Simmer Dim Rally
15th-19th June 1983 - Islesburgh MCC
I have to admit I have absolutely no idea how I got to Aberdeen this year. It's not that I am unable to believe it happened, I just have no recollection of the route taken or the overnight stops made, if there were any. (No photographic evidence either!) There must have been stops, as I am sure I was not yet able to do over 550 miles and still arrive at noon, as we are expected to do.
The first memory I have of the trip is in the Quarter Deck pub, just outside the harbour gate in Aberdeen. My club again had four members present, myself, Neil, Pete and his girlfriend, Chris. Danny had decided better of it until he had a bike more capable of the distance involved. Pete, however, cheated and trailered his bike to Aberdeen and left the car there, only using his bike on the island itself. He also had with him one of the very early home video cameras, which had a full-sized tape in a recorder, connected by cable to the camera. I often wonder if he still has the video somewhere.
We saw the crew on the ferry removing the P&O flag and Red Ensign before we were allowed on board. Apparently they 'went missing' last year. We made note of this and made plans. The band on the boat were a lot more accommodating this year and we, in turn, were a lot less demanding. They played music more to our taste than that of the coach loads of usual tourists that filled the boat for the rest of the year. We helped them by singing along with almost all the right words. We also kept up the tradition of making a continuous chain of ring pulls around the ceiling throughout the bar area.
Roll your mousewheel to see if you are on this photo: People identified include
Alistair Lancaster, Andy Dean, Barbara McGrath, Billy Lancaster, Bob Paris, Brighton Bob Davis, Colin Buckley, Dave Biggs, Des Fisher, Dr Margaret OReagan, Eddie Hall, Gillian ODonavan, Jack Wallis, Jim Grieves, Joan Mason, Joe Marks, Neil Kendrick, Richard Green, Teresa Langford, Tony OMahony, Trevor Mason and Vincent McNally.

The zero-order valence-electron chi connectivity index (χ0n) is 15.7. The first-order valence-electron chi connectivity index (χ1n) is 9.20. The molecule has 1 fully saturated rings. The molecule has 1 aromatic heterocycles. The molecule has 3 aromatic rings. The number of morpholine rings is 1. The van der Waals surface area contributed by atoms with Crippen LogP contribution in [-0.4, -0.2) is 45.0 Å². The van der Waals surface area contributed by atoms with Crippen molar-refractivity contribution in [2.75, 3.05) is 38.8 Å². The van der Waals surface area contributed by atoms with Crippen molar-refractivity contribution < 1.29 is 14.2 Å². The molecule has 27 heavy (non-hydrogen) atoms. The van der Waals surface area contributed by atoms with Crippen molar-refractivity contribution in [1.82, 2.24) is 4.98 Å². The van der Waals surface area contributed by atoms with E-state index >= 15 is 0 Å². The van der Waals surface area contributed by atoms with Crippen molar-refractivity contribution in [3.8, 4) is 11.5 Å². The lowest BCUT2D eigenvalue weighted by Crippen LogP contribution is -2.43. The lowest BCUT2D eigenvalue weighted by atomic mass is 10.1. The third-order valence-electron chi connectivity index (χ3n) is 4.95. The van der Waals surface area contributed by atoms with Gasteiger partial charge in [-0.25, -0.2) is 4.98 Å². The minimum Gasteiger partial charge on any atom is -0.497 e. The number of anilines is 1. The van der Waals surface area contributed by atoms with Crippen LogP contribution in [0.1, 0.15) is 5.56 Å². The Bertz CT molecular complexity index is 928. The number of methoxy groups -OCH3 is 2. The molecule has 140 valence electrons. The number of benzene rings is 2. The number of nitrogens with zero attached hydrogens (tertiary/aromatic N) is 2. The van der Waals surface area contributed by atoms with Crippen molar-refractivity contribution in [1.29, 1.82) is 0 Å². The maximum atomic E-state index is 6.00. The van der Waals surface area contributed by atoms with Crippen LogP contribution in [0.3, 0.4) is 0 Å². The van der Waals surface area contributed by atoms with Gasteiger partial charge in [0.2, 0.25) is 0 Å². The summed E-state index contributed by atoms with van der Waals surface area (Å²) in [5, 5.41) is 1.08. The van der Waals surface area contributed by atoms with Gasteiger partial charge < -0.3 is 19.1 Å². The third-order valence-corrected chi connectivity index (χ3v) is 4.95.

We all piled out of the boat as soon as the crew opened the bow doors at Lerwick and sped our way 30 miles up the Shetland Mainland to Vidlin.
This year's badge depicted a can of McEwan's Export beer - possibly one of the sponsors. The cans are also known as 'Shetland Roses' as they may be found 'growing' along the roadside all over the island.
There was a marquee, which was again the venue for the Thursday barbeque and party. It was a LOT closer than last year, and no peat bogs needed to be traversed to get to it. It was still up a little hill, but not so far as to be too much of a bother for the limited amount of time we spent in it.
We noticed that the musicians in the first band were pretty much the same as the players last year. In fact, pretty much all the bands had roughly the same people in them, just playing different instruments or arranged differently on the platform/stage.
The Friday run out to a place of local interest took us up to the most northerly part of the British Isles, after two short ferry hops, where we took the chance of posting cards home from Haroldswick Post Office, the most northerly in Britain, and Pete decided to have a paddle on the most northerly beach.